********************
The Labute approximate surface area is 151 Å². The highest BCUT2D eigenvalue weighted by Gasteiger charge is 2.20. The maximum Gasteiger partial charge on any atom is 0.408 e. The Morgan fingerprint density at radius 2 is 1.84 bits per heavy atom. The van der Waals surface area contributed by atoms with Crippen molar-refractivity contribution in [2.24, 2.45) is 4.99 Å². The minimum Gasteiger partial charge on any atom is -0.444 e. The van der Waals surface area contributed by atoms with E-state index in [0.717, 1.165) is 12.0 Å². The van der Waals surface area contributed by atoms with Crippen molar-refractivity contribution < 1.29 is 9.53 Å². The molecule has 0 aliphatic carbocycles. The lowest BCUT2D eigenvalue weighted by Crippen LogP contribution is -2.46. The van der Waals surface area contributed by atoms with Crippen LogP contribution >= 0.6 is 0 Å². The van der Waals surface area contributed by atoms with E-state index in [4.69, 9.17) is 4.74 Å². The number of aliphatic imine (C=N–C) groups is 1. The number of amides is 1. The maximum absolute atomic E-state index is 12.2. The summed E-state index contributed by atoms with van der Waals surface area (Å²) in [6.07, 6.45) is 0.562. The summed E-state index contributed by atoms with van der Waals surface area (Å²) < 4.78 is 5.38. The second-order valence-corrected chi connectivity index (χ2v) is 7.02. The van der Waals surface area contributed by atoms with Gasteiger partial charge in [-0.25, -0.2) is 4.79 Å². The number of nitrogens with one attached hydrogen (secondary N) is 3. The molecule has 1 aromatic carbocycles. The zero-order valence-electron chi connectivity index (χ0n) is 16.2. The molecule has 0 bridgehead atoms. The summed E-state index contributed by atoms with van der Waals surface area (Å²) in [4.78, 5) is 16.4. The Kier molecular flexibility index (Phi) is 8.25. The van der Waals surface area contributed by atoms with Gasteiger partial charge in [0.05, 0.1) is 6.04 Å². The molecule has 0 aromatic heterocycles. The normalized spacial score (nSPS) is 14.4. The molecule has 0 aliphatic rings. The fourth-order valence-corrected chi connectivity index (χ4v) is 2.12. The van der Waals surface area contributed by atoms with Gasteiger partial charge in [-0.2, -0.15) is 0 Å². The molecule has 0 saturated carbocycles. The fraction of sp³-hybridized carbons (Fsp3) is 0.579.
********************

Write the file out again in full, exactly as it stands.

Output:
The Labute approximate surface area is 151 Å². The highest BCUT2D eigenvalue weighted by Gasteiger charge is 2.20. The maximum Gasteiger partial charge on any atom is 0.408 e. The Morgan fingerprint density at radius 2 is 1.84 bits per heavy atom. The van der Waals surface area contributed by atoms with Crippen molar-refractivity contribution in [2.24, 2.45) is 4.99 Å². The minimum Gasteiger partial charge on any atom is -0.444 e. The van der Waals surface area contributed by atoms with E-state index in [0.717, 1.165) is 12.0 Å². The van der Waals surface area contributed by atoms with Crippen molar-refractivity contribution < 1.29 is 9.53 Å². The molecule has 0 aliphatic carbocycles. The lowest BCUT2D eigenvalue weighted by Crippen LogP contribution is -2.46. The van der Waals surface area contributed by atoms with Crippen LogP contribution >= 0.6 is 0 Å². The van der Waals surface area contributed by atoms with E-state index in [4.69, 9.17) is 4.74 Å². The number of aliphatic imine (C=N–C) groups is 1. The number of amides is 1. The maximum absolute atomic E-state index is 12.2. The summed E-state index contributed by atoms with van der Waals surface area (Å²) in [6.07, 6.45) is 0.562. The summed E-state index contributed by atoms with van der Waals surface area (Å²) < 4.78 is 5.38. The second-order valence-corrected chi connectivity index (χ2v) is 7.02. The van der Waals surface area contributed by atoms with Gasteiger partial charge in [-0.25, -0.2) is 4.79 Å². The number of nitrogens with one attached hydrogen (secondary N) is 3. The molecule has 1 aromatic carbocycles. The zero-order valence-electron chi connectivity index (χ0n) is 16.2. The molecule has 0 bridgehead atoms. The summed E-state index contributed by atoms with van der Waals surface area (Å²) in [4.78, 5) is 16.4. The Kier molecular flexibility index (Phi) is 8.25. The van der Waals surface area contributed by atoms with Gasteiger partial charge in [0.05, 0.1) is 6.04 Å². The molecule has 0 aromatic heterocycles. The normalized spacial score (nSPS) is 14.4. The molecule has 0 aliphatic rings. The fourth-order valence-corrected chi connectivity index (χ4v) is 2.12. The van der Waals surface area contributed by atoms with Gasteiger partial charge in [-0.2, -0.15) is 0 Å². The molecule has 0 saturated carbocycles. The fraction of sp³-hybridized carbons (Fsp3) is 0.579.